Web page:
Sunday, August 26, 2012

the island of lost children.

In the photograph the three of them look slightly nervous. It is 1982, and the parents seem impossibly young. They are in summer clothes but the child, not quite two, is wearing a blue velveteen dress that must be far too hot. There are tear-stains on her face. They are still strangers. None of them know this yet, but the child has a tapeworm, which explains the skinny arms and legs. In another year the arms and legs will be chubbier, her hair longer and in pigtails; the three of them will be a family. A little while later, after the social worker visits and the untangling of more red tape, the state of Missouri will rewrite her past, erasing the name she was given at birth and changing the parents on her birth certificate. She will be among the first wave of Chinese adoptions, that first generation of lost children swept across the sea. She will not remember anything before the little red-brick house in Ladue, outside St. Louis. Not the first few months in Zhejiang, where she was born, or the year or more afterwards, in Shanghai.

I rarely talk about it but it is impossible to pretend I never think about being adopted. Having Taiwanese parents - we do not look alike, but we are the same race - has made it easier to assimilate, although assimilate isn't quite the right word. It will never be the first thing you assume about me when you see us together. I have been profoundly grateful all my life for being raised in a Chinese-speaking household, although I did not always understand this. But to ask me how I feel about being adopted is like asking me how I feel about having brown hair; it is a part of me that I can’t ever remember being any different, and it is not anything I would ever change. I do not need to see the place I was born to complete my sense of identity. I do not need to ask the woman who gave birth to me why she gave me up. I am complete. I am not wholly Chinese, Taiwanese, or American, but this cultural confusion is not confined to adopted children; it extends to all people raised by immigrants in a foreign land.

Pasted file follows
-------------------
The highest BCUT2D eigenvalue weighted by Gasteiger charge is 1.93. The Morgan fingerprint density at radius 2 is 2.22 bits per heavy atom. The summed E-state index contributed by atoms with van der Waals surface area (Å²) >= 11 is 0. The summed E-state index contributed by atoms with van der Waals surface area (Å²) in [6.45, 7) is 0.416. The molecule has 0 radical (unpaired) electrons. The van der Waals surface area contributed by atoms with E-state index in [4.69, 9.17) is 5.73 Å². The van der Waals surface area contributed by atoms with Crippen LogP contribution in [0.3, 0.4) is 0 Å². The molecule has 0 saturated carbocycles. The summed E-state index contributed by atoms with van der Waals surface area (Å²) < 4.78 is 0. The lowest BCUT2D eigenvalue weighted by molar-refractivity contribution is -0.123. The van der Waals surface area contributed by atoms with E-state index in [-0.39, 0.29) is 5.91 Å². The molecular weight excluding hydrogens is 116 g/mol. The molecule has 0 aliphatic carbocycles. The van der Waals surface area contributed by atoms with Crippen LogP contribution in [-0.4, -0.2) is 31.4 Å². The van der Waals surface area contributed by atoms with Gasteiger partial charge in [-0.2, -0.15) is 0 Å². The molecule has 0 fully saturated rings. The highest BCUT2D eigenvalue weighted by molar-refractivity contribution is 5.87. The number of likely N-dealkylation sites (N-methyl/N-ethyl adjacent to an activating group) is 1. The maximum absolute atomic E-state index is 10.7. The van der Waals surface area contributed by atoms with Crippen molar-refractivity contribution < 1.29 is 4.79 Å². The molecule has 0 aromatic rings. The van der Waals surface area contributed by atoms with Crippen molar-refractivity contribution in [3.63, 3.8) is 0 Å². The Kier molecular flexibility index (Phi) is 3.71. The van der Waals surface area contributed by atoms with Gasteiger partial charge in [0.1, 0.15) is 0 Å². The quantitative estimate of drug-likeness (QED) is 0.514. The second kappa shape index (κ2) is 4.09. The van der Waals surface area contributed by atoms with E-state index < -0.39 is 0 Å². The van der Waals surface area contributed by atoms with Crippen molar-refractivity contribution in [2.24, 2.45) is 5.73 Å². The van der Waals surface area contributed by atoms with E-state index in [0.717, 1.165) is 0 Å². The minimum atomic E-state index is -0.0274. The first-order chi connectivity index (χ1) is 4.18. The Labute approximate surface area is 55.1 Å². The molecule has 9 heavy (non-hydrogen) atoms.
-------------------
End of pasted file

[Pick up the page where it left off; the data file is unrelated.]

To ask someone about being adopted as if it were something strange or exotic is often well-meant but also, I don’t mean insulting, exactly. I remember, when I was quite young, reading a John Steinbeck story about a boy who didn’t understand he was poor and that he should somehow be ashamed of being poor until his teacher came to his home and pointed out to his father all the ways in which he had been failing his son. I don’t mean that there is anything ever to be ashamed of about being adopted or adopting a child, but when I was younger I felt that talking about it somehow gave it more weight, more importance, than it deserved. This was my family, all the family I would ever remember, all the family I had ever known. That is all I have ever had to say about being adopted.

As a child I would sometimes dream about an island of lost children. I had been told that I'd had another older sister, who was also given up for adoption. In my mind she would look like me, only taller and prettier and smarter. I thought I could find her on this strange island. It would be our country, created for those who were born without one of their own, for the other lost children who were like us. I think this idea came from a passage in Roald Dahl’s FLYING SOLO, when Dahl meets a strange bearded man on a strip of desert which would later become Israel. He turns out to be leading a group of Jewish refugees, who have been given permission to live there by a Palestinian farmer. “We need a homeland…we need a country of our own. Even the Zulus have Zululand,” says the man. Somehow these words have stayed with me all my life. I have never had a homeland of my own. During the Olympics I cheered for the athletes that were the cutest or had the prettiest costumes.

What nobody tells you is that biology is not a guarantee of love, of family, of identity, of a sense of belonging. You have to learn this on your own. The truth is, we are all the same. We are all cast upon a strange shore from the very beginning, by birth or by chance, and we must find our way from there. This is the first journey of our lives, searching for a place in our families. This longing, this search, it stays with us all our lives and follows us into the outside world.

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